AB 55 (Thurmond) – Refineries­ – Existing law requires operators of refineries, when contracting out for construction and related work, to use a “skilled and trained workforce,” as defined.  However, that requirement does not apply to contracts awarded before January 1, 2014.  This bill requires a refinery operator who claims that exemption to file a copy of the contract with the administering agency.  In addition, existing law requires a worker, among other requirements, to have completed, within the prior 2 calendar years, at least 20 hours of approved advanced safety training for workers at high hazard facilities to qualify as a “skilled journeyperson” for purposes of performing this work.  This bill would instead require a worker to have completed, within the prior 4 calendar years, at least 20 hours of this approved advanced safety training.

AB 199 (Chu) – Public Works: Residential Projects – Defines “public works” for prevailing wage law purposes to include private residential projects built on private property that are built pursuant to an agreement with successors to redevelopment agencies.  As introduced, this bill would have applied prevailing wage requirements to almost all private residential construction.  After intense opposition, the bill has been amended to its current form, but this bill should continue to be watched closely.

AB 263 (Rodriguez) – Emergency Medical Services Workers “Bill of Rights” – Requires an employer that provides EMS services to authorize and permit its employees to take rest periods, and to provide meal periods.  Recent amendments provide that an employer may require employees to monitor pagers, radios, or similar equipment during such breaks, and makes special accommodations for air ambulances.  This bill also requires the Emergency Medical Services Authority annually to post specified information regarding violent incidents involving EMS providers in the performance of their duties. 

AB 402 (Thurmond) – OSHA: Plume – Requires Cal/OSHA to convene an advisory committee to develop a regulation requiring health facilities to evacuate or remove surgical “plume” through the use of a plume scavenging system.  This bill is similar to AB 2272 from last year, which was vetoed by Governor Brown.

AB 450 (Chiu) – Immigration Worksite Enforcement Actions – This bill puts California employers right in the middle of the national immigration debate by (1) requiring them to demand warrants and subpoenas from ICE prior to immigration worksite enforcement actions, and (2) requiring them to notify the Labor Commissioner prior to such actions (including I-9 self-audits), who in turn is authorized to conduct a wall-to-wall audit.  Read more about this bill here.

AB 569 (Gonzalez Fletcher) – Discrimination: Reproductive Health – Prohibits employers from taking adverse employment action against an employee based on his or her reproductive health decisions, including the use of any drug, device, or medical service related to reproductive health by the employee or a dependent.  This bill also prohibits employers from requiring workers to sign a code of conduct or similar document that purports to deny an employee the right to make his or her own reproductive health care decisions.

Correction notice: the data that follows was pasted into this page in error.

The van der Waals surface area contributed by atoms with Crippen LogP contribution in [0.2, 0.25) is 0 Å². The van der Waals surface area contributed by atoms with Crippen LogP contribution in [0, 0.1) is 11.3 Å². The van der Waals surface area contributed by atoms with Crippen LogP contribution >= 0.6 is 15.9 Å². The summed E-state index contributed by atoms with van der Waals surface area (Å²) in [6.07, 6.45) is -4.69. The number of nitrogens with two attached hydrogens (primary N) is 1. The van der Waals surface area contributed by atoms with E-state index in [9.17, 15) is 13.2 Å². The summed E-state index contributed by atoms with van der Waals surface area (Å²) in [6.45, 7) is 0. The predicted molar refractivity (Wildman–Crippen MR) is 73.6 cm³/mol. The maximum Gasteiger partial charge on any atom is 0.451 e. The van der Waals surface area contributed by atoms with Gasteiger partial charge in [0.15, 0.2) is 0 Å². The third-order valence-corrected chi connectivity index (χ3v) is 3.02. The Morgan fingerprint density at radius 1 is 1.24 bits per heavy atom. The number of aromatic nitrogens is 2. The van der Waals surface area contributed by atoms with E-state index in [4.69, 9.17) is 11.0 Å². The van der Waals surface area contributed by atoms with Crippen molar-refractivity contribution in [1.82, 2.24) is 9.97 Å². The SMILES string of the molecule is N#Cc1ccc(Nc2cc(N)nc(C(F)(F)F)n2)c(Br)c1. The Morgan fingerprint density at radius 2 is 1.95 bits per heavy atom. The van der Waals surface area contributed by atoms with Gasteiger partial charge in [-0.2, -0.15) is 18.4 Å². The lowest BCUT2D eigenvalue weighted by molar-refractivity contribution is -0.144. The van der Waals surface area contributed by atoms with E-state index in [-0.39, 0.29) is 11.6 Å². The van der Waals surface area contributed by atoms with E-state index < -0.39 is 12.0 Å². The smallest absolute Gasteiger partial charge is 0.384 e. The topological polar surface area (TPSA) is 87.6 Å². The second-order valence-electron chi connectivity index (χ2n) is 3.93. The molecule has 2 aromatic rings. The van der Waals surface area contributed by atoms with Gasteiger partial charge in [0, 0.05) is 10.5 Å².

AB 581 (McCarty) – Apprentices – Imposes certain recordkeeping requirements on apprenticeship programs that receive specified grant funds from the California Apprenticeship Council.  If the program is found to be using grant funds for purposes other than training apprentices, the program shall be ineligible to receive future grants and their registration may be rescinded.

AB 708 (Quirk-Silva) – OSHA: Responding Agency Notifications – Revises notice provisions that require specified first responders to notify Cal/OSHA after accidents involving specified injuries or death.  

AB 978 (Limón) – OSHA IIPPs – This bill requires employers, upon written request, to provide a copy of the written injury and illness prevention program (required under existing law) to an employee or authorized representative.  This bill is similar to AB 2895 from last year, which was not taken up on the Senate floor.

AB 1008 (McCarty) – “Ban the Box” – This bill would enact a statewide version of the “ban the box” ordinance recently adopted in Los Angeles.  Among other things, the bill prohibits employers from asking about or considering conviction history of an applicant until a conditional offer of employment has been made, and requires employers to provide certain information to applicants and allow for a 10-day opportunity for the applicant to respond.

AB 1565 (Thurmond) – Overtime Salary Threshold – Provides that an executive, administrative or professional employee is exempt from overtime if they earn a monthly salary equivalent to $3,956 or twice the state minimum wage, whichever is higher.  As discussed here, this bill is a labor-supported response to the apparent demise (thus far) of the Obama Department of Labor effort to increase the salary threshold required for the overtime exemptions under federal law.

AB 1701 (Thurmond) – Labor-Related Liabilities: Original Contractor – This bill, sponsored by the California Conference of Carpenters, would make a general contractor on a construction project liable for wages or fringe benefits not paid by a subcontractor at any tier of the project.  The bill would also provide for a civil action to enforce this liability.

DISCLAIMER: Because of the generality of this update, the information provided herein may not be applicable in all situations and should not be acted upon without specific legal advice based on particular situations.